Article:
Copyright protects works like novels, computer programmes, plays, sheet music and paintings. Generally, the author of a copyright work has the right to reproduce, publish, perform, communicate and adapt his work. These exclusive rights form the bundle of rights that we call copyright and enable the owner to control the commercial exploitation of his work.
What is protected by copyright?
Copyright protects the expression of ideas (e.g. words and illustrations). Ideas alone are not protected.
The following may be protected under copyright law:
What is not protected by copyright?
Subject matter not protected by copyright include:
Copyright and registered designs
When an artistic work, such as a drawing or a sculpture, is applied to a product and industrially produced (i.e. more than 50 copies of the products are produced), the copyright protection will no longer cover that artistic work. It may be protected as a registered design under the Registered Designs Act (Cap. 266), if the registration criteria are met.
For more information on registered design and its registration criteria, please see Registered Designs.
Rights of a copyright owner
Literary, dramatic and musical works
Authors enjoy the exclusive rights to:
Artists enjoy the exclusive right to:
Published editions of literary, dramatic, musical or artistic works
The publisher has the exclusive right to make a reproduction of the edition.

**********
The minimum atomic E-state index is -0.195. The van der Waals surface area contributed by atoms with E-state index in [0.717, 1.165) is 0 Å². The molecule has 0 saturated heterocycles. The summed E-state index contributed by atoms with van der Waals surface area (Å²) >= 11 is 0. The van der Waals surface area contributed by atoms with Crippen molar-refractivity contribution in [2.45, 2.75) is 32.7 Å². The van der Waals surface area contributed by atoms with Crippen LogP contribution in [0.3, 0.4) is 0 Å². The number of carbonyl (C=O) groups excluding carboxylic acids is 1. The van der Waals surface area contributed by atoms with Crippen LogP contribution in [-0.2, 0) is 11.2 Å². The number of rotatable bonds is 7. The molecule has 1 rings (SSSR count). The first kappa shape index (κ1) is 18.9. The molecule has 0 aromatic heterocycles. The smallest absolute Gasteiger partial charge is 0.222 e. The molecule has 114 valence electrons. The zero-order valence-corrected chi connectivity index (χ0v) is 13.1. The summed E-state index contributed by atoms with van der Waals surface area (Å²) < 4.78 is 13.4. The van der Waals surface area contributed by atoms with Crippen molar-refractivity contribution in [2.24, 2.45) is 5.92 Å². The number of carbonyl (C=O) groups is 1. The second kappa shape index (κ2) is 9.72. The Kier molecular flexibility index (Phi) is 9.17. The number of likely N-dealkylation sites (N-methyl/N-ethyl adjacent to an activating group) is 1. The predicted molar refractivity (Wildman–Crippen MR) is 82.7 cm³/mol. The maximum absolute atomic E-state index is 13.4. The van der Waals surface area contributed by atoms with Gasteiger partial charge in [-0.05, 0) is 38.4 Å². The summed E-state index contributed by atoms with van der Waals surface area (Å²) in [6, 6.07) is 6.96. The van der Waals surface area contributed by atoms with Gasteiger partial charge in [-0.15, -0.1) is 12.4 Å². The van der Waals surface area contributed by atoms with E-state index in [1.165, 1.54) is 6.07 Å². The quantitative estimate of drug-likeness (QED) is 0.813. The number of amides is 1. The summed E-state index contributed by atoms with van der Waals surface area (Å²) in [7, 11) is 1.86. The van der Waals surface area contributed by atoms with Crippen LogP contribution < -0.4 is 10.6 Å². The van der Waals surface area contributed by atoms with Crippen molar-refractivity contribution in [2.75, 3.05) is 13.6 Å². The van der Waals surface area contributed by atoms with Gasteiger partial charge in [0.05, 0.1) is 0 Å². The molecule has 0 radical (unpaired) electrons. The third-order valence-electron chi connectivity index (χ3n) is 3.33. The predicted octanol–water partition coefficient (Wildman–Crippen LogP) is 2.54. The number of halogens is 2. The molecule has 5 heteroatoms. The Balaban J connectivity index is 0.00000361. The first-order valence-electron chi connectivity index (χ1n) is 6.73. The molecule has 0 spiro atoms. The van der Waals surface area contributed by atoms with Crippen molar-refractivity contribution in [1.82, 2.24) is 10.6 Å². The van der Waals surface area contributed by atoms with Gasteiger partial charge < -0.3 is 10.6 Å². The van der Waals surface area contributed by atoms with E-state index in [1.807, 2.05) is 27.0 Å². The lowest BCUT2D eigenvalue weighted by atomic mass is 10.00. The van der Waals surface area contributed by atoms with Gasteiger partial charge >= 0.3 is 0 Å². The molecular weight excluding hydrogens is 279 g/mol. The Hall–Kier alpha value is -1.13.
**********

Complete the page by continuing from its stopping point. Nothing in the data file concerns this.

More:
The producer of a sound recording enjoys the exclusive rights to:
* Where the sound recording is made available to the public through a non-interactive digital audio transmission, the producer of the recording shall be entitled to equitable remuneration. This remuneration can be agreed between the parties or determined by the Copyright Tribunal.
The producer of a film enjoys the exclusive rights to:
Television and radio broadcasts
The broadcaster enjoys the exclusive rights to:
The producer of the cable programme enjoys the exclusive rights to:
The performer has the right to authorise the following uses:
"Communicate" means to transmit by electronic means a work or other subject matter, whether or not it is sent in response to a request, and includes:
Term of protection
The duration varies according to the type of copyright work concerned.
Literary, dramatic, musical and artistic works
70 years from the end of the year in which the author died.
If the work is published after the death of the author, it lasts for 70 years, from the end of the year in which the work was first published.
Published editions of literary, dramatic, musical or artistic works (layout)
25 years from the end of the year in which the edition was first published.
Sound recordings and films
70 years from the end of the year in which the sound recording or film was first published.
Broadcasts and cable programmes
50 years from the end of the year of making the broadcast or cable programme.
70 years from the end of the year of the performance.
Legislation governing copyright
The Copyright Act (Cap. 63) and its subsidiary legislation form the legislation governing copyright law in Singapore.
The latest legislation updates can be viewed here.
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